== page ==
May 27, 2011.
The 2011 performance appraisal season is here.
Written evaluations documenting and rating the year’s performance for all UCOP employees — covering the period July 1, 2010, through June 30, 2011 — will be due Friday, September 16, 2011. But now is the time to start planning.
UCOP Local Human Resources has assembled a range of resources for managers, supervisors and employees to make the annual review process as straightforward, consistent and rewarding as possible.
HR staff will host a brown bag lunch on June 20, 12 to 1 p.m., in Franklin Lobby One Conference Room to discuss the role of those both giving and receiving performance reviews. The event will also be broadcast on Ustream TV.
“Performance reviews are an essential part of the work experience,” says John Fox, executive director of UCOP Local HR. “[They] give all of us a role in our own job satisfaction and career development as well as an opportunity to make UCOP a better place to work.”
The review, Fox says, should give each employee a clear picture of where he or she stands as well as guidance for future success in the job. Supervisors must be objective and respectful; where performance gaps do exist, the focus should be on giving advice for improvement.
Employees receiving reviews can make the most of the process by regarding it as an opportunity to clarify achievements they are proud of, areas they consider critical to their jobs and hurdles they have faced in achieving expectations as well as creating a collaborative relationship with their supervisor.
The review process is also the time for everyone to identify and discuss their goals for professional development and career growth.
Tools and resources for employees and managers
The best place to start is the UCOP Performance Appraisal website. There you will find links to evaluation forms, online courses, in-person class sessions, guidelines and policies.
Supervisors can take advantage of an online class, Leading the Annual Performance Review, as well as an online toolkit. New sessions of the four-hour class, Conducting Performance Appraisals, will be scheduled soon; look for announcements in Link and on bulletin boards for this and other upcoming classes.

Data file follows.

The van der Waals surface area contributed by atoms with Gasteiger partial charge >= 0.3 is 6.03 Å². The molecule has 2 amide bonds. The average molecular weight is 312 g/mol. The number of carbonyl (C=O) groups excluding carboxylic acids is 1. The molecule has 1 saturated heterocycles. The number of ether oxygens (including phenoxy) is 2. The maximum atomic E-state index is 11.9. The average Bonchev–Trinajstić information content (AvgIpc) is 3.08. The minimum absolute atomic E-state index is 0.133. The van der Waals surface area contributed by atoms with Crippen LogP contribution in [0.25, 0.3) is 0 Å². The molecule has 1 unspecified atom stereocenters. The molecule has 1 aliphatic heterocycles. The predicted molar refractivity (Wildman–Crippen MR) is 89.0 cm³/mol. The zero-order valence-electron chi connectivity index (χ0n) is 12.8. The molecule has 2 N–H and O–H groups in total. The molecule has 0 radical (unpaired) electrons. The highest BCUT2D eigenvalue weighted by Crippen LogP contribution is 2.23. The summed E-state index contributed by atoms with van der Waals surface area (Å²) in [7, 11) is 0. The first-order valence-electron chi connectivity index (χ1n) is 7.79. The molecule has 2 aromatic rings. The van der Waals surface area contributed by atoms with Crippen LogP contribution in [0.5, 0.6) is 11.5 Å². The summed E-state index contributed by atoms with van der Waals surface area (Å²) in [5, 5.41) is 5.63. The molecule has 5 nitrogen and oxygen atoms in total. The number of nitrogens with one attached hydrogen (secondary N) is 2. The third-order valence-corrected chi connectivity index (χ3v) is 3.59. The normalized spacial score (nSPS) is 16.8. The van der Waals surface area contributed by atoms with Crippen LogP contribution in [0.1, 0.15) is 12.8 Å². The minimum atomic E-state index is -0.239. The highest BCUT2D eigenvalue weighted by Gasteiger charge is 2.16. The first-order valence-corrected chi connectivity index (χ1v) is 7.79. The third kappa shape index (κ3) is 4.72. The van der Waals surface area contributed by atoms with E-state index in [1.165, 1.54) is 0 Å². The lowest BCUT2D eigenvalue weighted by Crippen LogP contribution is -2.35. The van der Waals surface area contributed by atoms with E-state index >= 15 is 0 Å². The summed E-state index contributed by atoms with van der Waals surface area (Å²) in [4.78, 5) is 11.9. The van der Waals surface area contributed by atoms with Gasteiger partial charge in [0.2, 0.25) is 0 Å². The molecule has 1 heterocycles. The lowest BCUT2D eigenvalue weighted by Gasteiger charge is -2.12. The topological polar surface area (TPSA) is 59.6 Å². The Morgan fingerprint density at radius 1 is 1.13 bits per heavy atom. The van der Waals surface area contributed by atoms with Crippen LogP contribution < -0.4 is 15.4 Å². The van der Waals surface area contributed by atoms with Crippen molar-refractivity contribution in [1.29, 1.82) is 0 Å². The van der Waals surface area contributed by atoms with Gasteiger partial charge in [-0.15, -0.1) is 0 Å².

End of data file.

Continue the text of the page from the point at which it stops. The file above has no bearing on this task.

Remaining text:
HR staff also conduct learning sessions tailored to individual departments, giving managers and supervisors the benefit of consistent procedures and tools for conducting their reviews department-wide. If you would like to schedule a session for your department, contact Linda Klink at firstname.lastname@example.org.
For employees, HR offers two online classes as well as class sessions in The Employee Role in Performance Appraisals, which will be offered throughout July and August at both the Franklin and Kaiser buildings. Check the Link calendar and bulletin boards for specific dates and locations.
The class emphasizes playing an active role in the evaluation process to ensure that it goes beyond an assessment to include a meaningful plan for professional development. It also provides tools employees can use year-round to manage the annual review process, including self-assessments, checklists and performance logs for documenting meetings, accomplishments and articulating goals and priorities.
Required elements and ratings
This year’s forms have been streamlined in response to feedback from managers and employees. Core competencies to be rated have been consolidated to make ratings more meaningful. However, departments with established procedures of their own may continue to use alternate forms for the annual reviews if they prefer.
Regardless of format, each employee’s review should cover the following elements:
- What was accomplished, including performance goals and objectives with supporting data;
- How accomplishments were achieved, including examples of projects and behaviors that demonstrate competency; and
- An overall rating for each individual’s performance using the following five-point scale:
- Exceptional (5): Performance consistently exceeds expectations.
- Above expectations (4): Performance often exceeds expectations.
- Meets expectations (3): Performance consistently fulfills expectations.
- Improvement needed (2): Performance is inconsistent, with expectations only partially achieved; deficiencies should be explicitly addressed in the performance review.
- Unsatisfactory (1): Performance fails to achieve most expectations; deficiencies should be explicitly addressed in the performance review.
If you have questions, consult the website, attend the June 20 brown bag or contact your HR Business Partner.